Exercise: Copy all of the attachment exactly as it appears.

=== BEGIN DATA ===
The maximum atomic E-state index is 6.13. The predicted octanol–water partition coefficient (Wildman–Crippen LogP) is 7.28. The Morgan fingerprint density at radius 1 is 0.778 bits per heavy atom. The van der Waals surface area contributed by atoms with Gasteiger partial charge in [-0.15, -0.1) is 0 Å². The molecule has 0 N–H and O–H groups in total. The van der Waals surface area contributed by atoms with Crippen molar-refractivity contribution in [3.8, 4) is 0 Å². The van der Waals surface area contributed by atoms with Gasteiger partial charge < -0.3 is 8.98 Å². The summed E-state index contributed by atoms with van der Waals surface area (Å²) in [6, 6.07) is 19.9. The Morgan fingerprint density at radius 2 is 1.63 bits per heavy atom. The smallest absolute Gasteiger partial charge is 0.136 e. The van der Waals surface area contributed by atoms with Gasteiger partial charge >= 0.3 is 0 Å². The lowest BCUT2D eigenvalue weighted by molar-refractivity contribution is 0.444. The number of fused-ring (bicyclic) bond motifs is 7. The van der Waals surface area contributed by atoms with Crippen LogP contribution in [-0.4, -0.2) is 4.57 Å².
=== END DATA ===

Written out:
The maximum atomic E-state index is 6.13. The predicted octanol–water partition coefficient (Wildman–Crippen LogP) is 7.28. The Morgan fingerprint density at radius 1 is 0.778 bits per heavy atom. The van der Waals surface area contributed by atoms with Gasteiger partial charge in [-0.15, -0.1) is 0 Å². The molecule has 0 N–H and O–H groups in total. The van der Waals surface area contributed by atoms with Crippen molar-refractivity contribution in [3.8, 4) is 0 Å². The van der Waals surface area contributed by atoms with Gasteiger partial charge < -0.3 is 8.98 Å². The summed E-state index contributed by atoms with van der Waals surface area (Å²) in [6, 6.07) is 19.9. The Morgan fingerprint density at radius 2 is 1.63 bits per heavy atom. The smallest absolute Gasteiger partial charge is 0.136 e. The van der Waals surface area contributed by atoms with Gasteiger partial charge >= 0.3 is 0 Å². The lowest BCUT2D eigenvalue weighted by molar-refractivity contribution is 0.444. The number of fused-ring (bicyclic) bond motifs is 7. The van der Waals surface area contributed by atoms with Crippen LogP contribution in [-0.4, -0.2) is 4.57 Å².